- Never befriend the drug seekers. Even if you are Ms.SuperNiceAlltheTime (like me, I had to learn this the hard way), try really hard to stand your ground on the rules, maintain respect and professionalism. Many of the drug seekers will be your age and will attempt to seek you out and "be your best friend", therefore attempting to get more
- Never underestimate the placebo effect, but use it wisely.
- Never feel like you should crash your car into a tree if you make a mistake. Because of that mistake- you grow and will never make it again. Move on.
- One day you will realize you aren't the newest nurse on the floor anymore. This will feel really good! You will see how much you've learned when you stand next to a brand new graduate. But always remember this : remember how you felt when standing in those shoes and always lend a helping hand. Never be condescending in report. Work together, help each other learn new things. No one gets anywhere if nurses don't pass along their knowledge. Always remember what its like to be new.
- If you can't get IV's, its okay - keep trying anyway. You're going to feel like a million bucks when you get your first hard stick. :)
- Get organized! Your shift will go so much easier if you come in with a plan on how you are going to budget time in your day. Make your own or borrow someone else's assessment sheet or report sheet, one that works just for you.
- If you are ever stuck in a "What do I do???" situation, like if your patient is presenting with a situation and you have no idea what is going on-stay with your patient. Call for help. Either take vital signs, or get someone in the room to take vital signs and stay with the patient while you go get more help or supplies. Vital signs will tell you a LOT about what your patient is doing.
- If an IV pump is giving you issues, just try flushing the line.
- If a patient is complaining about their IV site (it itches, it burns, it hurts), but the site looks good- try and change it anyway if you have time. Sometimes that first complaint is the first sign of an infiltrated line. IV's aren't supposed to hurt (after they are in).
- When you admit a patient to your unit, do your best to go over your patients entire plan of care. Patients don't like it when things come as a surprise. They find out they are going for an MRI when the wheelchair is pulling in, that doesnt look so great. An example of what I do is just go over every single order written for them, and patients love it. "Your diet will be a Heart Healthy diet, your activity orders are for you to stay in bed because of (insert condition here), You will getting this antibiotic every ? hours for this infection, if you have pain let your nurse know and you can receive "this" for pain, if you become nauseous at any time, let your nurse know and you can receive "this" for nausea. Our lab department comes at 5 am and your doctor has ordered for you to have labs drawn tomorrow morning. We will be taking your vitals every 4 hours, including overnight. You will be going for the following tests tomorrow....." Tell them as much as you can. They will be thankful. It also helps when you do this in front of family if possible, so more ears can hear it if one pair of ears forgets what you said.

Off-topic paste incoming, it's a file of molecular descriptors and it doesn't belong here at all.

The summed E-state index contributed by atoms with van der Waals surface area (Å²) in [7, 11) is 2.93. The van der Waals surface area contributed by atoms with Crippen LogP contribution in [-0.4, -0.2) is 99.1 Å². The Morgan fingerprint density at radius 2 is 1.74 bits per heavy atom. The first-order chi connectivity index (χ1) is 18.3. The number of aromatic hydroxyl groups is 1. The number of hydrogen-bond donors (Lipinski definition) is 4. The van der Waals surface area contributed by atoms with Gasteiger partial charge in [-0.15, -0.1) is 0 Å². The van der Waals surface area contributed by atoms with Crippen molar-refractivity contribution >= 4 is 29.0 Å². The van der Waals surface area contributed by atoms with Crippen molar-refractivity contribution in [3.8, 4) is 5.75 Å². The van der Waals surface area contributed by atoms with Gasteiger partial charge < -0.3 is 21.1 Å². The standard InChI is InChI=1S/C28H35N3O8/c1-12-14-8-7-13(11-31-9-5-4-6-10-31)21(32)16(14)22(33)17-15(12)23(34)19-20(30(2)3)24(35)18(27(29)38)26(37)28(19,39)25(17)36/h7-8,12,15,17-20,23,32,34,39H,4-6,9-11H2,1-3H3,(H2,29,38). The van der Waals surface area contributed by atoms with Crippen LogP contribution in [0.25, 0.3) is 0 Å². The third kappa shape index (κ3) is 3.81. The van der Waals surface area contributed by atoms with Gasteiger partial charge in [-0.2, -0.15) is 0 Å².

As with all my other pages you see at the top of my blog, I am always updating them. So check back occasionally, I may have thought of another piece of advice to share. I hope these guidelines help you in your first year of nursing, but don't let them rule you either. You have to find what works best for you, from a wide collection of advice from multiple sources.
THanks for reading!
|(photo taken from Here )|